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“I was always around cars growing up because of my dad,” says Mike Aston of Springfield, Ohio. “He had a little bit of everything – late '40s Fords, MGs, and Austin Healeys were some of his favorites. And I was always out there with him like his little shadow, handing him tools and watching him work.”
Over the years Mike developed a fascination with drag racing and passion for wrenching on anything mechanical, a combination that would lead to the acquisition of his first hot rod before he was even old enough to drive it. “It was a ’73 Monte Carlo that I got for painting our neighbor’s house when I was 15 years old,” he recalls. “And my brother is a year older than I am, so he was driving the car around in the meantime before I got my license. One day the 350 just decided to jump time, so I bought a Chilton service manual and my dad and I rebuilt the engine in the garage using that book.”
He tells us that led to a series of projects over the years that has included Tri-Five Chevys, first-gen Camaros, and late model Corvettes, but it wasn’t until he bought a SN95 Mustang in 2010 that he really found a project that could keep him entertained. “The C5 Corvette was a neat car, but it just wasn’t wild enough for me. I ended up selling it and getting this ’94 Mustang. It was just a shell when I got it, and we put a Ford small-block from BES Racing Engines in it, did the bodywork, swapped out the rear end and transmission, re-did the interior; the whole deal. We ran it in some Outlaw-style events at our local track.”
Looking to take things a step further, Aston recently acquired a 2010 Mustang from a Copart auction that had been in a front end accident with the intention of building something even wilder. “I’m at a point in my life where I have more to work with financially, and I felt like this would be a good foundation for something a bit more hardcore. Part of the game plan was to do a tubular front clip anyway, so this car was a good candidate.”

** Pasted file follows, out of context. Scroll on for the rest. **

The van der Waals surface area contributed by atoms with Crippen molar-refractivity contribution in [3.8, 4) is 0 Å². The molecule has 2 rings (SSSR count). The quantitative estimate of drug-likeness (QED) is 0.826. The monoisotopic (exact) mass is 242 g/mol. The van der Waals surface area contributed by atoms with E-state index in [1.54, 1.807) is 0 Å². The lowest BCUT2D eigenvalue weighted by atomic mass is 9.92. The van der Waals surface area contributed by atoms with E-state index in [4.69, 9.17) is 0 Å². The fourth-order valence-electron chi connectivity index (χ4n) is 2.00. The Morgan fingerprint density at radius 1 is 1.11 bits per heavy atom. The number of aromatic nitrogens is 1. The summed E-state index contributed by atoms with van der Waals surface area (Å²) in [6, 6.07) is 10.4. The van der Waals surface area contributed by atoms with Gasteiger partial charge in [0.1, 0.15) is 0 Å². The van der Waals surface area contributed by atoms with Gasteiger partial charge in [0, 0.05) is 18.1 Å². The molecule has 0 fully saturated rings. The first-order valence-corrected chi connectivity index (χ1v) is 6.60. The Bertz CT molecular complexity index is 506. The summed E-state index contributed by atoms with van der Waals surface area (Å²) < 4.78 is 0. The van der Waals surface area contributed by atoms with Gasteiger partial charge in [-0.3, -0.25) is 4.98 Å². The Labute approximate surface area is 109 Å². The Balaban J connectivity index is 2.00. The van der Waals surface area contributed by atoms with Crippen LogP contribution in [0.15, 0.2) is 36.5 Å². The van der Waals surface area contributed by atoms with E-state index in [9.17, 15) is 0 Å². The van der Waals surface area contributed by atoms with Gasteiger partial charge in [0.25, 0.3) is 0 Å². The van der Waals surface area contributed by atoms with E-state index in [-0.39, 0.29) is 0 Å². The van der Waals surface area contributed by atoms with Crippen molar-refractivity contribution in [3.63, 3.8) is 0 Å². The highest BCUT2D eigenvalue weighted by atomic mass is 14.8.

Aston says that while he was shopping around online for parts earlier this year, a promotional email caught his eye. “I got this message about Holley Days and bought a Pro Dash that was part of that sale. That got me registered up with Holley, and through a different email I found out about all the different sweepstakes that Holley does. I’ve probably entered half a dozen of them by now. I mean, who doesn’t want free performance parts, you know?”
And Holley’s Racecar Refresh Giveaway was one of those sweepstakes – a contest that provides entrants with a chance to win $2,500 worth Holley credit that can be applied toward whatever they need for their project.
Fortunately for Aston, what was almost a missed opportunity turned out to be icing on the cake for an already-special occasion. “I’d gotten a new phone number after I entered the contest, and I just forgot about the fact that I had signed up with the old number,” he says with a laugh. “They first tried to call me, but of course that didn’t work. Thankfully they reached out to me through email, and it just happened to be on my birthday. Initially I wasn’t even sure if this was a gag or something, but when he explained that I had been selected, I was like, ‘man – this is the best birthday present ever!’”
Since he already had his parts list more or less sorted out for the project, it didn’t take Aston very long to figure out how to best utilize the windfall. “I’m putting together a twin-turbo LS for it, and 1,200hp on E85 is the goal,” he explains. “So I ordered some 120 lb.hr injectors, along with a Frostbite aluminum radiator for LS swaps, Flowtech LS turbo headers, Sniper EFI sheet metal fabricated intake manifold, and a Terminator X 24x/1x EV6 LS MPFI kit.”
He says that since aftermarket EFI is fairly new territory for him, the Terminator X system was a particularly appealing option. “I figured this would be a good place to start, and since the harnesses are interchangeable between the Terminator, HP, and Dominator systems, my thought was to use this system to get things rolling. Then, if I want to upgrade down the road, all I’d need to get would be the new ECU, and then the Terminator system can go on one of my other projects.”
Aston is aiming to get the Mustang up and running by next summer, and he’s targeting ETs in the 8s. “There will probably be a few loose ends to sort out, though,” he admits. “I’d love to take it to LS Fest next year, we just need to see how things progress because I don’t want to show up with it half-done. I’m kind of picky with stuff like that. This build is all about having fun, and to me, the tinkering is the best part.”